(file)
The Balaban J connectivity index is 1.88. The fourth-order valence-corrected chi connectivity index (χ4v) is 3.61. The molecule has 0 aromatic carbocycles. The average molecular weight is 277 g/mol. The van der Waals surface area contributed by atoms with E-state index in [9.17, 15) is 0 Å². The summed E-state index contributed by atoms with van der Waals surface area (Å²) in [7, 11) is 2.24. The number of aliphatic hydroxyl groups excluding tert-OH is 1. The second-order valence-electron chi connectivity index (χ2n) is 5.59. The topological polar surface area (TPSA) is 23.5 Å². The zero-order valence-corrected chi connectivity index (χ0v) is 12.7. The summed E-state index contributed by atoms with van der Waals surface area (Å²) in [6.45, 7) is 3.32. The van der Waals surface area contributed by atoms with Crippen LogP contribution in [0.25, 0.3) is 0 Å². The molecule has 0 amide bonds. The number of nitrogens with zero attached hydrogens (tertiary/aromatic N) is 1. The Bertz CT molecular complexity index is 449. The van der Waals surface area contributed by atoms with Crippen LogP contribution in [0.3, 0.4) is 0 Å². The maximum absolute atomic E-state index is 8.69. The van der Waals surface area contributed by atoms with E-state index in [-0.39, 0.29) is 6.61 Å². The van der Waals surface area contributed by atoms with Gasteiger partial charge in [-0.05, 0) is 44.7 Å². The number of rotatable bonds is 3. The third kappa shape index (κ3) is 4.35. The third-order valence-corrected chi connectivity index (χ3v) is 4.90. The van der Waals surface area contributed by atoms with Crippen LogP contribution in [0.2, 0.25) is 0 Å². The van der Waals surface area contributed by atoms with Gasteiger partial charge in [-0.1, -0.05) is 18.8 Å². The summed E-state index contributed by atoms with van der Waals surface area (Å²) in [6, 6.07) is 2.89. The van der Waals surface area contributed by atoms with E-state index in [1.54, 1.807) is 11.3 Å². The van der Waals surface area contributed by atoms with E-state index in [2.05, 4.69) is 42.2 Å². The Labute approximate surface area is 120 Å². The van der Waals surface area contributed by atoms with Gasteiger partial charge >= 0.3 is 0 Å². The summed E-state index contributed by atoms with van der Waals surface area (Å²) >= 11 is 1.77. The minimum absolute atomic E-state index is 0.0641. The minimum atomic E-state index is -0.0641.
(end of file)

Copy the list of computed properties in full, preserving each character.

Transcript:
The Balaban J connectivity index is 1.88. The fourth-order valence-corrected chi connectivity index (χ4v) is 3.61. The molecule has 0 aromatic carbocycles. The average molecular weight is 277 g/mol. The van der Waals surface area contributed by atoms with E-state index in [9.17, 15) is 0 Å². The summed E-state index contributed by atoms with van der Waals surface area (Å²) in [7, 11) is 2.24. The number of aliphatic hydroxyl groups excluding tert-OH is 1. The second-order valence-electron chi connectivity index (χ2n) is 5.59. The topological polar surface area (TPSA) is 23.5 Å². The zero-order valence-corrected chi connectivity index (χ0v) is 12.7. The summed E-state index contributed by atoms with van der Waals surface area (Å²) in [6.45, 7) is 3.32. The van der Waals surface area contributed by atoms with Crippen LogP contribution in [0.25, 0.3) is 0 Å². The molecule has 0 amide bonds. The number of nitrogens with zero attached hydrogens (tertiary/aromatic N) is 1. The Bertz CT molecular complexity index is 449. The van der Waals surface area contributed by atoms with Crippen LogP contribution in [0.3, 0.4) is 0 Å². The maximum absolute atomic E-state index is 8.69. The van der Waals surface area contributed by atoms with E-state index in [-0.39, 0.29) is 6.61 Å². The van der Waals surface area contributed by atoms with Gasteiger partial charge in [-0.05, 0) is 44.7 Å². The number of rotatable bonds is 3. The third kappa shape index (κ3) is 4.35. The third-order valence-corrected chi connectivity index (χ3v) is 4.90. The van der Waals surface area contributed by atoms with Crippen LogP contribution in [0.2, 0.25) is 0 Å². The van der Waals surface area contributed by atoms with Gasteiger partial charge in [-0.1, -0.05) is 18.8 Å². The summed E-state index contributed by atoms with van der Waals surface area (Å²) in [6, 6.07) is 2.89. The van der Waals surface area contributed by atoms with E-state index in [1.54, 1.807) is 11.3 Å². The van der Waals surface area contributed by atoms with E-state index in [2.05, 4.69) is 42.2 Å². The Labute approximate surface area is 120 Å². The van der Waals surface area contributed by atoms with Gasteiger partial charge >= 0.3 is 0 Å². The summed E-state index contributed by atoms with van der Waals surface area (Å²) >= 11 is 1.77. The minimum absolute atomic E-state index is 0.0641. The minimum atomic E-state index is -0.0641.